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long, with an average breadth of thirty-four miles. In general the land is very level, and being free from rock is easy of tillage and very productive. Immense quantities of potatoes are raised and exported to Boston and. other cities along the coast, where they bring ready sale at remunerative prices.

The climate of all three Provinces is alike as regards the autumn, which is delightful in the extreme. Nova Scotia has less extremes of heat and cold, but is more subject to chilling fogs than either of the others. New Brunswick has cold winters and late springs, but the summers are warm and growth is rapid. Owing to the insular position of Prince Edward Island, its climate is less liable to extremes than that of the other Provinces. As a rule, the air is dry and bracing, the winters are cold and the summers tempered by the sea breezes. Quebec may be said to lie in the valley of the St. Law

It extends from the mouth of the river to some distance west of Montreal. The 45th parallel separates it from the United States, while the Ottawa river is its boundary on the side of Ontario. Since its discovery, Quebec has been noted for its vast Pine forests, its noble rivers and lakes, and its magnificent scenery. The increasing trade of Montreal, owing to the development of the west, has caused business men to bestir themselves, so as to retain the traffic that is flowing to their doors, and a consequence of this action is the development of their railway system by which they are in communication with all points of the compass. The St. Lawrence has been deepened, and vessels drawing twenty feet of water come to Montreal to load.

. Besides the Western trade in grain and other products, the Ottawa and its various branches send large rafts of timber to Quebec, from whence it is exported to England. Much fertile land is to be found in Quebec, especially in



the Eastern Townships and in the Ottawa valley, and there are large deposits of iron, copper, and lead, which are worked with success in many parts of the Province. Many other minerals of use in the arts are obtained, but of late years, none have been more talked of than the Phosphate mines, north of Ottawa. Gold is obtained by washing in many streams to the south of the St. Lawrence, the principal of which is the Chaudière, near Quebec, where for a number of years, gold washing has been carried on.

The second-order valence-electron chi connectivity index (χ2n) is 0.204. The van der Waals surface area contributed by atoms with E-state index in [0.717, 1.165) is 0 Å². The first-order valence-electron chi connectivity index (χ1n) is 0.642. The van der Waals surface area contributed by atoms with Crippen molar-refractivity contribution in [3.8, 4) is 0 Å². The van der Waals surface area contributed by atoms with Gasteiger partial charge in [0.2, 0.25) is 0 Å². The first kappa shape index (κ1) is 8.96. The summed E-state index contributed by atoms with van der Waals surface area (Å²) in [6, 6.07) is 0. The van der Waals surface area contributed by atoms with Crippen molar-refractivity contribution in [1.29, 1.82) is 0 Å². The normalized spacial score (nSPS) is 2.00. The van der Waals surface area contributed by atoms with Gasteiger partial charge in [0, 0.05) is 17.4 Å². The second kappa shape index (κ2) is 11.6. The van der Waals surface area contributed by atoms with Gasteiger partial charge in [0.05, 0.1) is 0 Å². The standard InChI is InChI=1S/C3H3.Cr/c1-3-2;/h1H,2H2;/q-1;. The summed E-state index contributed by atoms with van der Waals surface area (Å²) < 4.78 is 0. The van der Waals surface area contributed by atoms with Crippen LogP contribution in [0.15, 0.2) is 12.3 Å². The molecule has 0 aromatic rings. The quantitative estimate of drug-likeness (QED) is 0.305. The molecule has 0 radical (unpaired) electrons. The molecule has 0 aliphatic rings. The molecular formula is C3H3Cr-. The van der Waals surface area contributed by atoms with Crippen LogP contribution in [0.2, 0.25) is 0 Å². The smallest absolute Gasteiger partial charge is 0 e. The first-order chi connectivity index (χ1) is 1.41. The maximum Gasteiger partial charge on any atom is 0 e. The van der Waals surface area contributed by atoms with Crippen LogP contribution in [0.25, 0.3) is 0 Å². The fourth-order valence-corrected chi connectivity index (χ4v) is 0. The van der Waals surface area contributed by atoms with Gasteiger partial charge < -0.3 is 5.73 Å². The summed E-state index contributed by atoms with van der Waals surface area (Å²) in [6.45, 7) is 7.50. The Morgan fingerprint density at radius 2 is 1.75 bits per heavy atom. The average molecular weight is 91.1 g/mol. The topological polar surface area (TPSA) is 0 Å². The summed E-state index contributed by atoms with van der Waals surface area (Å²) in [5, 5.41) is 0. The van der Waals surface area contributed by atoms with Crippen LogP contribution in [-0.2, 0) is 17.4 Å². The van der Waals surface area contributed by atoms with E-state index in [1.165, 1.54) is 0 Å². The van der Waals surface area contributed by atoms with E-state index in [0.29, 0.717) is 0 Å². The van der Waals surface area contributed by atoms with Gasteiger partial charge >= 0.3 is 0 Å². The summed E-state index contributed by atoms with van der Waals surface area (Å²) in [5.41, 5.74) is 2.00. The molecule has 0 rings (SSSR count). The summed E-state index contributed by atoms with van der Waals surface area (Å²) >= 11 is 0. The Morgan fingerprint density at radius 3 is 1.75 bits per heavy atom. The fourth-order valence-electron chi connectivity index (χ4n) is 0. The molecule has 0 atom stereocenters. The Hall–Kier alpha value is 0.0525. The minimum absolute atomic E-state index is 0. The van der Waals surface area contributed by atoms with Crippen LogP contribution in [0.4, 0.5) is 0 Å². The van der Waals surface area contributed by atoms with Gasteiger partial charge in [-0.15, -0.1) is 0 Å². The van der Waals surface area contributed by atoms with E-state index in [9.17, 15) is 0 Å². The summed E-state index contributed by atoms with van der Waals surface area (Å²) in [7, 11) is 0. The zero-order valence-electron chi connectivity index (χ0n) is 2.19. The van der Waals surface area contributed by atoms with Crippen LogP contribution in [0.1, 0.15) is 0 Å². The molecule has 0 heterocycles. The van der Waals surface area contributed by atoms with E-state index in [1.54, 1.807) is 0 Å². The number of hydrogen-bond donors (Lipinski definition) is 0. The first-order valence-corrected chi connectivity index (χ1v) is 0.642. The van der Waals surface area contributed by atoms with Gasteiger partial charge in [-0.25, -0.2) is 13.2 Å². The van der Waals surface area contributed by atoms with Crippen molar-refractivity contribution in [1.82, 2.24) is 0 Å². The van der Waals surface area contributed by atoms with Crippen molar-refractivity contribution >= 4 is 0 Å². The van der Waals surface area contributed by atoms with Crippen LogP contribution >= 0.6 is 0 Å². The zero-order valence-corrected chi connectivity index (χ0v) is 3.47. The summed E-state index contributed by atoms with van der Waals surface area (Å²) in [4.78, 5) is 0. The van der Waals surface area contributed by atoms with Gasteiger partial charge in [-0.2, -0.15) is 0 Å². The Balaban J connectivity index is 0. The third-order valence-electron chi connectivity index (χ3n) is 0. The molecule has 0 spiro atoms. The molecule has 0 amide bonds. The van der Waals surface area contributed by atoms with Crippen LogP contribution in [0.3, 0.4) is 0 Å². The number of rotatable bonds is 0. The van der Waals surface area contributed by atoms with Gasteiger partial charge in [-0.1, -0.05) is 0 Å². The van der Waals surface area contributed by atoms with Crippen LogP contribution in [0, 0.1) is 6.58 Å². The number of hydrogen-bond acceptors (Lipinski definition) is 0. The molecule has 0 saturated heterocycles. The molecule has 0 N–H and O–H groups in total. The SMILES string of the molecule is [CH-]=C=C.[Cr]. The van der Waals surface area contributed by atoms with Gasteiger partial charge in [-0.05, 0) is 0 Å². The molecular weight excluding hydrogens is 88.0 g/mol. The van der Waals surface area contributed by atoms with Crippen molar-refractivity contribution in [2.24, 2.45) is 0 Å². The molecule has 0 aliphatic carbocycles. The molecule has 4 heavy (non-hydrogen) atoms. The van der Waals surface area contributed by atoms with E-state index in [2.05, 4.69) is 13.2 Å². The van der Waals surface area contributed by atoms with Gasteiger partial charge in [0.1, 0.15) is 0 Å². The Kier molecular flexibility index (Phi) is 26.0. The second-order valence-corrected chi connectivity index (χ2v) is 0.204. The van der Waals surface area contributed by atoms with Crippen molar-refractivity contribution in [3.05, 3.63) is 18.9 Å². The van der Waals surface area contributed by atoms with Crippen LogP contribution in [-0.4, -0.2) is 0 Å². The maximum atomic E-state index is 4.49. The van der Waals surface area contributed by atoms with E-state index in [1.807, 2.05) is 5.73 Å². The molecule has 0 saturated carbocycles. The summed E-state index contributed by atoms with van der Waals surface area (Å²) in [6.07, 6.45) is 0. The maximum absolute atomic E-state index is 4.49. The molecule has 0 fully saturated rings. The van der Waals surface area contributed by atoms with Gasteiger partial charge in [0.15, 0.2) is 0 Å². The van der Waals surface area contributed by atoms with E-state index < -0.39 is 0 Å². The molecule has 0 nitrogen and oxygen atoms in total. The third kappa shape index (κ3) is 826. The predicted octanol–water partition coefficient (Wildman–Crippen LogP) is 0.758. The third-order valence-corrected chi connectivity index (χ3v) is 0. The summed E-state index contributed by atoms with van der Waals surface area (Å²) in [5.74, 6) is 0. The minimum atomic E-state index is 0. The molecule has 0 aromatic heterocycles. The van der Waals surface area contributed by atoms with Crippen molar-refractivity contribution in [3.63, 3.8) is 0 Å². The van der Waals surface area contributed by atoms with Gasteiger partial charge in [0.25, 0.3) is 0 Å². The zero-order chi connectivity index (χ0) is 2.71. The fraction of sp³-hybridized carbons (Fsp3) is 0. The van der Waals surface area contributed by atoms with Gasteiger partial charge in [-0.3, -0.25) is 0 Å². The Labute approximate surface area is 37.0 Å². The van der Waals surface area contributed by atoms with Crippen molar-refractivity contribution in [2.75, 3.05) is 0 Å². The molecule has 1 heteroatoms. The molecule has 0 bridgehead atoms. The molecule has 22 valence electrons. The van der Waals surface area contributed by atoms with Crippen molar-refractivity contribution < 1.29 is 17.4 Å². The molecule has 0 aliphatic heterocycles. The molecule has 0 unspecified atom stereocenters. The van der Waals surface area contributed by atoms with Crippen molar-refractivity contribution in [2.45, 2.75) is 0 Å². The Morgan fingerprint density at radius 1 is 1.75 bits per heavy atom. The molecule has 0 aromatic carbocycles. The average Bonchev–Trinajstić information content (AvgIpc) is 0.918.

Ontario presents the appearance of a triangular peninsula, and is bounded on the south and southeast by Lakes Erie and Ontario, and the River St. Lawrence, and on the west by a line still undefined. To the north and northwest, there are immense forests, which are now, and will be for years to come, a source of great wealth to its inhabitants, as all the public lands belong to the people of the Province.

The surface rises in no place into what may be called a mountain, but, as a rule, the whole of the country is undulating, and where not encumbered with rock, fit for the plough. It is only along Lake Superior and the Georgian Bay, where high rugged hills and precipitous cliffs give a barren and desolate aspect to the scenery that other than fertile lands can be seen. The Laurentian Hills run westward from the Thousand Islands, below Kingston, to the Georgian Bay, and continue northwestward by Lake Superior to the Lake of the Woods and Lake Winnipeg. North of this line of hills the country, instead of being continuously fertile, is much broken by rocky ledges, small lakelets, swamps, and sandy tracts; but, nevertheless, there is still much fine rich land throughout this region, and experience proves that the farmer can plough up to the rocky ledge without any difficulty.

All the rivers of Ontario flow either into the St. Lawrence or the Great Lakes. Owing to the diversified character of the country, these are numerous, but unimportant as regards internal communication.

Besides rivers, many beautiful spring brooks traverse the country in all directions, and these connecting with multitudes of small lakes filled with the best of game-fish, enable the sportsman or farmer to have pleasure or profit, or both, without going far - from home. The small clear streams spoken of are now becoming of great value and will be increasingly so in the future. Within a few years, cheese factories have become

a very numerous, and the manufacture of cheese a leading industry. Soon butter factories will be added, and then Ontario's rich pastures “ by the brooks” will be valued as they should, and grain raising become a thing of the past.